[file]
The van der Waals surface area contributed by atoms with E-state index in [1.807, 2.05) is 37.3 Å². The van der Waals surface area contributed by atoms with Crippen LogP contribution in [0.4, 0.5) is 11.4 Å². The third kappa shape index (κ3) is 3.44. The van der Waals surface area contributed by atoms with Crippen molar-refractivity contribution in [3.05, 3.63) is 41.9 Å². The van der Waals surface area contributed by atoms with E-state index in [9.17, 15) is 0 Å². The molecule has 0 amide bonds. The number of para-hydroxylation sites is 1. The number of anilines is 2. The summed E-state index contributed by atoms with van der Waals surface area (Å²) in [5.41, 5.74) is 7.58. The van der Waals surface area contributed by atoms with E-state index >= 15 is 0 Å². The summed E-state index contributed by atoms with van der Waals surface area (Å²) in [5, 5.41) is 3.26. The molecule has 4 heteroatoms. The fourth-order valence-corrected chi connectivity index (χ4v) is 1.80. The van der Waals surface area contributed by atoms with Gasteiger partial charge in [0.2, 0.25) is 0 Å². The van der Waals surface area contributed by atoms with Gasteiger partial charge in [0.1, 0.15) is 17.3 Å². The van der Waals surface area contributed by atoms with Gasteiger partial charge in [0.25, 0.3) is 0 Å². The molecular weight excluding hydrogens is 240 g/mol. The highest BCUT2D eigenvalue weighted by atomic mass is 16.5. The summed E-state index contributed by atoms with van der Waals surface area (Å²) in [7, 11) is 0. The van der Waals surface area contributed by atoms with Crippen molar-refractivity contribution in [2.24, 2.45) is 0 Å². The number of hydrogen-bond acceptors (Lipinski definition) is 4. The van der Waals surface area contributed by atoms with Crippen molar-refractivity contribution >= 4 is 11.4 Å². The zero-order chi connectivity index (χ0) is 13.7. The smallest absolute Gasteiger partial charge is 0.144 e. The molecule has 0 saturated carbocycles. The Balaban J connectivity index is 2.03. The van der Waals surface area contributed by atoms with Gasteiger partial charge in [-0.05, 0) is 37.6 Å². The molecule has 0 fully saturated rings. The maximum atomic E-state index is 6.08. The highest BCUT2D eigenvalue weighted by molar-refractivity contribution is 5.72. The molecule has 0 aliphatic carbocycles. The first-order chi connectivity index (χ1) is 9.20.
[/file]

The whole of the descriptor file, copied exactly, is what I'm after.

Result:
The van der Waals surface area contributed by atoms with E-state index in [1.807, 2.05) is 37.3 Å². The van der Waals surface area contributed by atoms with Crippen LogP contribution in [0.4, 0.5) is 11.4 Å². The third kappa shape index (κ3) is 3.44. The van der Waals surface area contributed by atoms with Crippen molar-refractivity contribution in [3.05, 3.63) is 41.9 Å². The van der Waals surface area contributed by atoms with E-state index in [9.17, 15) is 0 Å². The molecule has 0 amide bonds. The number of para-hydroxylation sites is 1. The number of anilines is 2. The summed E-state index contributed by atoms with van der Waals surface area (Å²) in [5.41, 5.74) is 7.58. The van der Waals surface area contributed by atoms with E-state index >= 15 is 0 Å². The summed E-state index contributed by atoms with van der Waals surface area (Å²) in [5, 5.41) is 3.26. The molecule has 4 heteroatoms. The fourth-order valence-corrected chi connectivity index (χ4v) is 1.80. The van der Waals surface area contributed by atoms with Gasteiger partial charge in [0.2, 0.25) is 0 Å². The van der Waals surface area contributed by atoms with Gasteiger partial charge in [0.1, 0.15) is 17.3 Å². The van der Waals surface area contributed by atoms with Gasteiger partial charge in [0.25, 0.3) is 0 Å². The molecular weight excluding hydrogens is 240 g/mol. The highest BCUT2D eigenvalue weighted by atomic mass is 16.5. The summed E-state index contributed by atoms with van der Waals surface area (Å²) in [7, 11) is 0. The van der Waals surface area contributed by atoms with Crippen molar-refractivity contribution in [2.24, 2.45) is 0 Å². The number of hydrogen-bond acceptors (Lipinski definition) is 4. The van der Waals surface area contributed by atoms with Crippen molar-refractivity contribution >= 4 is 11.4 Å². The zero-order chi connectivity index (χ0) is 13.7. The smallest absolute Gasteiger partial charge is 0.144 e. The molecule has 0 saturated carbocycles. The Balaban J connectivity index is 2.03. The van der Waals surface area contributed by atoms with Gasteiger partial charge in [-0.05, 0) is 37.6 Å². The molecule has 0 fully saturated rings. The maximum atomic E-state index is 6.08. The highest BCUT2D eigenvalue weighted by molar-refractivity contribution is 5.72. The molecule has 0 aliphatic carbocycles. The first-order chi connectivity index (χ1) is 9.20.